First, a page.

This has been a perfect time to visit China. Visas are easy to obtain, transport links are good, hotels are becoming westernised, internet access and mobile phones keep you in touch with home and enough English is spoken to enable you to get by in most situations. My tour operator, China Odyssey, has been absolutely faultless. The Chinese are charming, gentle, friendly, helpful and everything is scrupulously clean and well organised. They also spit, sniff, slurp and belch for a pastime. I was warned of smoky hotel rooms, but there seems to be a major clampdown on smoking and now it is only allowed in limited places.
Travel essentials include loo roll, hand sanitiser, a torch, a local adaptor (2 vertical flat sided prongs), VPN software for bypassing big brother on the internet, a China SIM card, character reading app (e.g. Pleco), your own alcohol/chocolate/treats of choice, nasal spray to counter poor air quality, digestive aids. Try not to be vegetarian. Always get a hotel card on check in, with the name and address in characters, in case you need to get a taxi home. You will also need fully functioning knee joints – there are western toilets only in posh hotels. Everywhere else you have to squat, even in brand new airports and stations. The Chinese find squatting a relaxing position and so it is no hardship for them, but for us it can be more of a challenge. On the plus side, the toilets are invariably clean.
I have had nothing but fantastic experiences – the landscape is magnificent, the journeys have been easy, the people endlessly kind and helpful. I feel safer here than at home. It really is a land of yin and yang extremes. Everyone’s heads are in variations of extreme flexion (for the cranial osteopaths); ancient and modern rub shoulders but don’t connect; everything is utterly foreign but comfortably familiar; the streets are swept clean but the air is almost unbreathable; the culture is laid back but ‘face’ rules make being polite a minefield of unexploded inter-cultural disasters; they use poetic imagery and gentle ways of giving instructions, but bulldoze whole villages out of the way to make progress; they give some autonomy to the minority peoples while taking their world out from under their feet. They are indeed inscrutable.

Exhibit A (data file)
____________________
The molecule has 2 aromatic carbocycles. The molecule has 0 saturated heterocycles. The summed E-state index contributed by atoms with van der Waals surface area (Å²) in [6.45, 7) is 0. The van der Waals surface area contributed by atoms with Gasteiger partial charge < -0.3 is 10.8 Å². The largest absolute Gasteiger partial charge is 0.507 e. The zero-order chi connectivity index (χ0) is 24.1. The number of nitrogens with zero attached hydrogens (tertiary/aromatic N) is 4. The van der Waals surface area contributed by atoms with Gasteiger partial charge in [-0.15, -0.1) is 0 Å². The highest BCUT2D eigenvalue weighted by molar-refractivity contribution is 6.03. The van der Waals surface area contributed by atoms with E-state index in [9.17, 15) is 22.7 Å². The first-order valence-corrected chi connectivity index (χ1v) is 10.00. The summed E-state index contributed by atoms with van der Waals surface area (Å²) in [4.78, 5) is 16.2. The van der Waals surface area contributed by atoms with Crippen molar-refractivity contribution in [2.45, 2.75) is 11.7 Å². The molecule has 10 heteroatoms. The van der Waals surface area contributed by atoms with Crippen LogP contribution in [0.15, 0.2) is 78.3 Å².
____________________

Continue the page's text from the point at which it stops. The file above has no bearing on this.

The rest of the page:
As for Dad, well, I feel I know him better. I think his daring escape must have been one of the most exciting events of his life. Terrifying at first I’m sure, but then an explorer’s dream. This makes it even more of a puzzle to me that he never mentioned it. I can only guess that by the time I was up to listening to the story he was in his 60s, much water had passed under the bridge, he was living a different life and perhaps it didn’t seem relevant in sleepy Shropshire. Perhaps I just wasn’t listening. A dear friend of my sister’s once said to me “your father was one of the 20th century greats, you know”. I had no idea what she meant at the time.
I know I’ve had it easy, with guides, plush hotels and efficient transport but it has still been an absolute revelation. Rural China is largely intact and I have been privileged to meet a wide variety of peoples, when you consider that only 5% of the population are not Han. I can’t compete with Dad for adventure but my friend Angus calls me ‘una viaggatrice intrepida’ and I like to think I live up to the title, a little bit. My ambition as a child was for Dad to say ‘well done’. Men of his generation never said any such thing, of course, but I hope his spirit appreciates my small attempt to forge a closer bond with him through this journey.